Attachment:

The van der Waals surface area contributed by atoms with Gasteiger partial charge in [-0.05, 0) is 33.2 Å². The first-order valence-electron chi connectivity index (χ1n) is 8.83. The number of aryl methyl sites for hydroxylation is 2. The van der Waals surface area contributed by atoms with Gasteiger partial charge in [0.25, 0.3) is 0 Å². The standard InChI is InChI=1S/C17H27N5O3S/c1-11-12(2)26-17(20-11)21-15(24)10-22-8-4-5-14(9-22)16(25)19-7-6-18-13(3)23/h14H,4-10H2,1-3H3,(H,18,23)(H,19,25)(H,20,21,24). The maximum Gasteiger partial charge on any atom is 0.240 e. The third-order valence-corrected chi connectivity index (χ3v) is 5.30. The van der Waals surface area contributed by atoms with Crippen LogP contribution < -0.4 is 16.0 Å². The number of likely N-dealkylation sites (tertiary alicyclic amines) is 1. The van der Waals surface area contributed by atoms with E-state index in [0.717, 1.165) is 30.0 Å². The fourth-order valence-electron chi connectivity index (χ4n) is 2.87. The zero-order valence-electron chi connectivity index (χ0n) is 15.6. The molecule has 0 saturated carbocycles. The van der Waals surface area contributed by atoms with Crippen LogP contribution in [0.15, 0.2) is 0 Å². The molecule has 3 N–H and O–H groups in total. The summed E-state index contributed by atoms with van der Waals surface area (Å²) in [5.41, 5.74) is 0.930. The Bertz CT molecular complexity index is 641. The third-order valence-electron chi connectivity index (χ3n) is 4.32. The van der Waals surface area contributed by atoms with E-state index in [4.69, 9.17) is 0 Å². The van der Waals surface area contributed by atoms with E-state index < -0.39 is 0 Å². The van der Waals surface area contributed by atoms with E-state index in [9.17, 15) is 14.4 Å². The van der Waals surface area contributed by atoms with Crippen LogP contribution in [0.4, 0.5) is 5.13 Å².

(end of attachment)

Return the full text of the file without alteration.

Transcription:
The van der Waals surface area contributed by atoms with Gasteiger partial charge in [-0.05, 0) is 33.2 Å². The first-order valence-electron chi connectivity index (χ1n) is 8.83. The number of aryl methyl sites for hydroxylation is 2. The van der Waals surface area contributed by atoms with Gasteiger partial charge in [0.25, 0.3) is 0 Å². The standard InChI is InChI=1S/C17H27N5O3S/c1-11-12(2)26-17(20-11)21-15(24)10-22-8-4-5-14(9-22)16(25)19-7-6-18-13(3)23/h14H,4-10H2,1-3H3,(H,18,23)(H,19,25)(H,20,21,24). The maximum Gasteiger partial charge on any atom is 0.240 e. The third-order valence-corrected chi connectivity index (χ3v) is 5.30. The van der Waals surface area contributed by atoms with Crippen LogP contribution < -0.4 is 16.0 Å². The number of likely N-dealkylation sites (tertiary alicyclic amines) is 1. The van der Waals surface area contributed by atoms with E-state index in [0.717, 1.165) is 30.0 Å². The fourth-order valence-electron chi connectivity index (χ4n) is 2.87. The zero-order valence-electron chi connectivity index (χ0n) is 15.6. The molecule has 0 saturated carbocycles. The van der Waals surface area contributed by atoms with Crippen LogP contribution in [0.15, 0.2) is 0 Å². The molecule has 3 N–H and O–H groups in total. The summed E-state index contributed by atoms with van der Waals surface area (Å²) in [5.41, 5.74) is 0.930. The Bertz CT molecular complexity index is 641. The third-order valence-electron chi connectivity index (χ3n) is 4.32. The van der Waals surface area contributed by atoms with E-state index in [4.69, 9.17) is 0 Å². The van der Waals surface area contributed by atoms with E-state index < -0.39 is 0 Å². The van der Waals surface area contributed by atoms with E-state index in [9.17, 15) is 14.4 Å². The van der Waals surface area contributed by atoms with Crippen LogP contribution in [0.4, 0.5) is 5.13 Å².